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Posts tagged with “censorship”

What Is There to Fear?

Published on 31 March, 2011 by | 6 | Filed under: Essays | Tags: , , , , ,

About fear, freedom and performance art in the streets of Myanmar. ‘Examining our history, I realize no artist has actually been imprisoned for doing street performance.’

Standing Together In Defense of the Arts

Published on 11 March, 2011 by | Comments closed | Filed under: News | Tags: , , , ,

We say NO political harassment of the arts and stand in full support of Arts-Ed and the myBalikPulau newsletter.

Interpreters of Dreams

Published on 5 January, 2010 by | 2 | Filed under: Essays, Gallery | Tags: , , , ,

Thoughts on 2nd Beyond Pressure Performance Art Festival: “The point… is that dreams never come true”.

Feeling useful for the first time

Published on 28 December, 2009 by | 3 | Filed under: Essays, Gallery | Tags: , , , ,

2nd Beyond Pressure Performance Art Festival: Mighty as the ocean and certain as the tide, the need to express oneself surpasses impenetrable boundaries.

Art and Politicking (and in defence of art)

Published on 30 June, 2009 by | 4 | Filed under: Essays | Tags: , , , , , , ,

By June Yap

Singapore again.

Seeing how censorship has become a recurring topic as well in this site, I thought I’d add a bit more to the pile: with some more examples and perspectives on contemporary art.

Dirty underwear

Published on 22 June, 2009 by | 6 | Filed under: Essays | Tags: ,

by Sharon Chin

ARTERI, The Art of Censorship & The Censorship of Art: It’s interesting that censorship has been featuring heavily on this site – on the main stage as well as behind the scenes. It’s easy to get caught up in the drama and excitement of censorship being practiced “out there” — Fahmi Redza’s work at VWFA? It’s much harder to look closely all the little acts of censorship in one’s living room.

The Rock Kaka Thing: Critical Responses

Published on 15 June, 2009 by | 12 | Filed under: Essays | Tags: , , , ,


Critical responses to Rock Kaka by Fahmi Redza, Yin Shao Loong, Eva McGovern and Simon Soon.

Hot Shit: The Rock Kaka Thing

Published on 14 June, 2009 by | 5 | Filed under: News | Tags: , , , , , , ,

by Zedeck Siew

On 4 June – or was it 3 June? – two gentlemen walked into Valentine Willie Fine Art KL. Their target: Fahmi Reza’s Najib’s Head Stolen From Billboard.

Fahmi’s Najib was behind yellow police tape. “So, basically it means that our PM is behind a crime scene, is it?”

Reconciling Monuments

Published on 10 June, 2009 by | 1 | Filed under: News | Tags: , ,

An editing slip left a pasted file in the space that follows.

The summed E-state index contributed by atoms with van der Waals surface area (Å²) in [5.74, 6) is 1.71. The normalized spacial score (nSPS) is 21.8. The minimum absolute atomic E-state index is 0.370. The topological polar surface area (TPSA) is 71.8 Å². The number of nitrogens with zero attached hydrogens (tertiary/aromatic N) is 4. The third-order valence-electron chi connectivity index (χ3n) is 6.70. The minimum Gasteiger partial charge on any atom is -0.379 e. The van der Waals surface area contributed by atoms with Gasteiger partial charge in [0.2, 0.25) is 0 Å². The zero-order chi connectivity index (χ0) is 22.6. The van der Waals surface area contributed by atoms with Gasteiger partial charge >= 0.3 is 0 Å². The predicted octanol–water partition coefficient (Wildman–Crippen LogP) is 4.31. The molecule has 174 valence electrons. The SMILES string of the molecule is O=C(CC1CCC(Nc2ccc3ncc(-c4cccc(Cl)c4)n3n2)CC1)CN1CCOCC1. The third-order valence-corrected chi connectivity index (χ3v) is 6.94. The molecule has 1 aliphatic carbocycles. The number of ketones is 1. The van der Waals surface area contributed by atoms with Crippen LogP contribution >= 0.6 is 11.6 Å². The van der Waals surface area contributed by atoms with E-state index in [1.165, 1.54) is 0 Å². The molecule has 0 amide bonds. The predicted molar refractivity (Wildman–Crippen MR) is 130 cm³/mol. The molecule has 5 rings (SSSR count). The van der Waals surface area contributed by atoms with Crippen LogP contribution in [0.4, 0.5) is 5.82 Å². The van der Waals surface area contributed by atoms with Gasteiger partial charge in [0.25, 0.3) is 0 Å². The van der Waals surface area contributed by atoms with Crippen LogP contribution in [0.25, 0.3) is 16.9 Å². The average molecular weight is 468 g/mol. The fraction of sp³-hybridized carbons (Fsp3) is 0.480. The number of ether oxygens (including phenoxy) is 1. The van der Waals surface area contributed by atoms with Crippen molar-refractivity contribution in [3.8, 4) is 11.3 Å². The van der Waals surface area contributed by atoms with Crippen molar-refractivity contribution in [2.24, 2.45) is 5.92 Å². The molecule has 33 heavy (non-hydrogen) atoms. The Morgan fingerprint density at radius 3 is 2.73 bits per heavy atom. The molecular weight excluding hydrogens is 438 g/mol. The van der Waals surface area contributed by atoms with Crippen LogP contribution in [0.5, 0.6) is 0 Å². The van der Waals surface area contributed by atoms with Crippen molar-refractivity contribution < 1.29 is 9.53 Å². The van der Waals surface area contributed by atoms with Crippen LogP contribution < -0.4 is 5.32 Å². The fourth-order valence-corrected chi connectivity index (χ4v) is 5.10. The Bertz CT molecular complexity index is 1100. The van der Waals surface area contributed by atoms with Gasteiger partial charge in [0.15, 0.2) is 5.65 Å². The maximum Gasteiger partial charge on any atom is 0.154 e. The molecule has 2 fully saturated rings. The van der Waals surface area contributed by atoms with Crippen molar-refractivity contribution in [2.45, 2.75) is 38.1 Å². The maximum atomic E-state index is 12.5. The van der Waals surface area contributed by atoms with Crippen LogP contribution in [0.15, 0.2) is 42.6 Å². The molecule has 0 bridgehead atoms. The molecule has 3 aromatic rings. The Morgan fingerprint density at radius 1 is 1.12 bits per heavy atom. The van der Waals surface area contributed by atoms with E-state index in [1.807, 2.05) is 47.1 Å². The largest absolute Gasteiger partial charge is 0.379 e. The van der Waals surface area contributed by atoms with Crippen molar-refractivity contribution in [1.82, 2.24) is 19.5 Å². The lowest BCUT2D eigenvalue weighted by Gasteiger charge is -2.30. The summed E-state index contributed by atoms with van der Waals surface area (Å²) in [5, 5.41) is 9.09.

by Sharaad Kuttan

[Random acts of silencing continue. This time, one mainstream tabloid’s folly is ARTERI’s gain. Sharaad Kuttan’s latest piece about the Tugu Negara (National Monument) for his column ‘The Pedestrian’ was spiked (read: rejected) for publication. Maybe it was the fact that the word ‘communist’ was mentioned more than once. Whatever the reason, he has very kindly allowed us to publish it here – SC]

Between the Government of Malaysia’s national memorial, Tegu Peringatan Negara, a stone’s throw from the Parliament building in Kuala Lumpur, and the Communist Party of Malaya’s memorial at Princess Chulaporn Village No. 10 in southern Thailand, is a history that remains deeply contested.

Singapore: censorship and the importance of being earnest

Published on 5 June, 2009 by | 2 | Filed under: Essays | Tags: ,

By June Yap

Advisory: This article may contain information and graphic descriptions that might be deemed disturbing for those with particular sensitivities, feel immature or find humour disquieting. You should consider yourself warned, and may stop reading now, clicking your way to another webpage with more pleasant and agreeable content. It’s not too late, go now, run along.

Sense and Censorbility

Published on 31 May, 2009 by | Comments closed | Filed under: Essays | Tags: ,

by Zahirah Suhaimi

The recent controversy sparked by Chinese film, City of Life and Death by director Lu Chuan, has compelled me to mull over the challenges with establishing a universally accepted perception and use of the freedom of expression. In allowing alternative views and creative opinions, can we ever find a way to manage the precarious balance between censorship and sensitivity?

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